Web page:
I Want My Precaution B!
(I wrote the following essay as part of an ongoing debate on breath control in a forum back in the mid-to-late 90's. It has been lightly edited and updated here for this 2009 re-posting.)
Hi Les (et al).
My thanks to you -- and, of course, to the others -- for your kind words. For the record, the "heat" generated towards me (so far at least [grin]) is
well within my ability to withstand. Among other things, after extensive debate and exchange of information, I have pretty much reached agreement with
Michael Decker, who is very arguably this nation's leading teacher of and advocate for breath control -- more properly called axphyxiophilia -- so this
is mostly a rehash for me. Still, that "kindling effect" post was interesting. I'll have to look more into that.
I think a lot of the frustration that emerges when breath control is discussed stems from the fact that most people have received their safety
education largely in the context of preventing infectious disease transmission. Therefore people are used to hearing safety messages like "practice
A is very risky, but precaution B reduces the risk a great deal; therefore, if you engage in practice A please also take precaution B." (Nowadays,
precaution B is often, of course, use a condom.)
There are similar "precaution B" messages regarding bondage (not so tight that the limb goes numb), electricity play (not above the waist), and so
forth. Thus, people are used to hearing a "precaution B" message in connection with a risky behavior.
Unfortunately, given the realities of the physiology of asphyxiophilia, there really is no meaningful "precaution B" that one can take. Yes, one can
take a CPR class and, yes, one can "watch one's bottom carefully" (exactly what one will watch for, and exactly how one will interpret what one detects,
is often left more than a bit vague -- truth is, it's virtually impossible to tell when cardiac arrest is imminent by clinical assessment alone, even by
someone highly trained and experienced) but nobody I know who really knows something about the physiology of asphyxiophilia believes that doing either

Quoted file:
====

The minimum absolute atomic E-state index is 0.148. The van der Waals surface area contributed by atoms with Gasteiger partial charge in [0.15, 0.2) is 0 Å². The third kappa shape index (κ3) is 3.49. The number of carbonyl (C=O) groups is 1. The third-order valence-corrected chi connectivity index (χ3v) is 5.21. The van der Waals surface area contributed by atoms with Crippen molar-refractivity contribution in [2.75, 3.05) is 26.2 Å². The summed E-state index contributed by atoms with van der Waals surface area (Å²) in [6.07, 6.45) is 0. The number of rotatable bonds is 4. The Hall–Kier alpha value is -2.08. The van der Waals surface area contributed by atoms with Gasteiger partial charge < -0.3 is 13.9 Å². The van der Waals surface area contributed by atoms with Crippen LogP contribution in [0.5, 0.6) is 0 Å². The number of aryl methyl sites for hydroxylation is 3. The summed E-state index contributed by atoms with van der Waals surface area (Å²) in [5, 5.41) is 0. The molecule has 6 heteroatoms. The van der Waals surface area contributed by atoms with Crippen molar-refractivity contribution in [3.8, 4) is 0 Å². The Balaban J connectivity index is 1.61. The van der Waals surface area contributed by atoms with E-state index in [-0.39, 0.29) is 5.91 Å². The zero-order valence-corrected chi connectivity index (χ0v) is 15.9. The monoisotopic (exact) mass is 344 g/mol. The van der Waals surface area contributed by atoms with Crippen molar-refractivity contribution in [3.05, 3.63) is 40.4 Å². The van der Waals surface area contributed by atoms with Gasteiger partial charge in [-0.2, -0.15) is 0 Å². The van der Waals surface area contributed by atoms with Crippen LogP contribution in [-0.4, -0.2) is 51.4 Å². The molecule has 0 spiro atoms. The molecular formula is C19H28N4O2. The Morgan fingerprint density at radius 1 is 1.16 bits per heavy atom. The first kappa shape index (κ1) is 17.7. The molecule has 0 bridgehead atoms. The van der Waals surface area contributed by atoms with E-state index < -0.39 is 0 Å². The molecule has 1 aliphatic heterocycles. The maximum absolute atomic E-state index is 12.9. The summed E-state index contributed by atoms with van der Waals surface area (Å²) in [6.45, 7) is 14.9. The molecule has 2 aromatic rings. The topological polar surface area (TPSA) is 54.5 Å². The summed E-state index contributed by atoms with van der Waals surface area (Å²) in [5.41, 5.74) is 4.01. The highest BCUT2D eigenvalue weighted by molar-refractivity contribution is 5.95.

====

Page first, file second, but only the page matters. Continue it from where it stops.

of those things will really do anything to significantly reduce the risk involved. Thus, we are left with the distinctly unusual (and unpopular) message
that "practice A is very risky, and there is no significant precaution B, so lotsa luck if you try it" One can certainly understand how people could feel
frustrated, and even cheated.
Unfortunately, about the only thing one could do that would be likely to really reduce the risk would be to equip one's playroom with a defibrillator
and become highly skilled in its use and in the related skills. Last I heard, low-end defibs were costing about $4,000.00 -- so this is hardly an option
for most of us. (Furthermore, defibrillators most definitely do not come with a guarantee of success regarding restarting a stopped heart.) [2009 Update: Automatic external defibrillators (AEDs) have come down to the $1,000.00 to $1500.00 range for a basic model.]
Asphyxiophilia is not just another kink. It is a qualitatively different practice, and plays by its own very stark, not-very-forgiving, and often
counter-intuitive rules. You can venture onto its "turf" if you wish, but I'd suggest that you take along as detailed a map as you can get. (As a
rough rule of thumb, the less you know about the details of the vagus nerve, the less qualified you are to do breath control play.) Once again, if
you're going to try doing this, I very strongly urge you to read my "Medical Realities" essay.
"If you're gonna play the game, boy, you'd better learn to play it right." - "The Gambler" by Kenny Rogers